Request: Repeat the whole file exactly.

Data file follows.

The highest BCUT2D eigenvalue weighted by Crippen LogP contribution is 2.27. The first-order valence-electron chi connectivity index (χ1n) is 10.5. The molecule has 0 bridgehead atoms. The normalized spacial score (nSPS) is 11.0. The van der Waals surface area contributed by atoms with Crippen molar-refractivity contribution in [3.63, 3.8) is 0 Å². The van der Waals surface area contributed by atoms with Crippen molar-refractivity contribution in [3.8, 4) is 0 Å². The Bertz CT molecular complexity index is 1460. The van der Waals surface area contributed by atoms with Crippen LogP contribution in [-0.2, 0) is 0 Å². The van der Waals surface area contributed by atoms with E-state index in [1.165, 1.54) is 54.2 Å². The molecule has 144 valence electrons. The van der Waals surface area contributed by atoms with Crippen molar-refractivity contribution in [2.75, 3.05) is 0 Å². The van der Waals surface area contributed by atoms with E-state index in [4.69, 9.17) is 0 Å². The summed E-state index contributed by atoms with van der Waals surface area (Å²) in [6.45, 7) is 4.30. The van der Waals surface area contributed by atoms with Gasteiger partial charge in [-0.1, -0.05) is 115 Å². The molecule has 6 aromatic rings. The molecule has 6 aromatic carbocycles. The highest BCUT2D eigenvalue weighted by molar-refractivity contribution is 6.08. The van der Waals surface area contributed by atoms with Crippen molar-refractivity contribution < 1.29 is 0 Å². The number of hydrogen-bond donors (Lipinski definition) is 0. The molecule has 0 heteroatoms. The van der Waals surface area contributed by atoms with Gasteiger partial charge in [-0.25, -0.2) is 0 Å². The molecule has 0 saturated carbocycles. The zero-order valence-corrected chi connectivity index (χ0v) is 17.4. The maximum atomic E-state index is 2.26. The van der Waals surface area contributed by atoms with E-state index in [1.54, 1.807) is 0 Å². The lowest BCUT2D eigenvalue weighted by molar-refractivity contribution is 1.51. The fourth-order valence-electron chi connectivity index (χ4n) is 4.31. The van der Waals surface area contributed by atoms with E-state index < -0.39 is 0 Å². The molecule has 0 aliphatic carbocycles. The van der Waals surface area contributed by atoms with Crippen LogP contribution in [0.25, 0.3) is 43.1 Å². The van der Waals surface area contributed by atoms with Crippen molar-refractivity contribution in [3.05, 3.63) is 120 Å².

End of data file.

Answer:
The highest BCUT2D eigenvalue weighted by Crippen LogP contribution is 2.27. The first-order valence-electron chi connectivity index (χ1n) is 10.5. The molecule has 0 bridgehead atoms. The normalized spacial score (nSPS) is 11.0. The van der Waals surface area contributed by atoms with Crippen molar-refractivity contribution in [3.63, 3.8) is 0 Å². The van der Waals surface area contributed by atoms with Crippen molar-refractivity contribution in [3.8, 4) is 0 Å². The Bertz CT molecular complexity index is 1460. The van der Waals surface area contributed by atoms with Crippen LogP contribution in [-0.2, 0) is 0 Å². The van der Waals surface area contributed by atoms with E-state index in [1.165, 1.54) is 54.2 Å². The molecule has 144 valence electrons. The van der Waals surface area contributed by atoms with Crippen molar-refractivity contribution in [2.75, 3.05) is 0 Å². The van der Waals surface area contributed by atoms with E-state index in [4.69, 9.17) is 0 Å². The summed E-state index contributed by atoms with van der Waals surface area (Å²) in [6.45, 7) is 4.30. The van der Waals surface area contributed by atoms with Gasteiger partial charge in [-0.1, -0.05) is 115 Å². The molecule has 6 aromatic rings. The molecule has 6 aromatic carbocycles. The highest BCUT2D eigenvalue weighted by molar-refractivity contribution is 6.08. The van der Waals surface area contributed by atoms with Crippen molar-refractivity contribution < 1.29 is 0 Å². The number of hydrogen-bond donors (Lipinski definition) is 0. The molecule has 0 heteroatoms. The van der Waals surface area contributed by atoms with Gasteiger partial charge in [-0.25, -0.2) is 0 Å². The molecule has 0 saturated carbocycles. The zero-order valence-corrected chi connectivity index (χ0v) is 17.4. The maximum atomic E-state index is 2.26. The van der Waals surface area contributed by atoms with E-state index in [1.54, 1.807) is 0 Å². The lowest BCUT2D eigenvalue weighted by molar-refractivity contribution is 1.51. The fourth-order valence-electron chi connectivity index (χ4n) is 4.31. The van der Waals surface area contributed by atoms with E-state index < -0.39 is 0 Å². The molecule has 0 aliphatic carbocycles. The van der Waals surface area contributed by atoms with Crippen LogP contribution in [0.25, 0.3) is 43.1 Å². The van der Waals surface area contributed by atoms with Crippen molar-refractivity contribution in [3.05, 3.63) is 120 Å².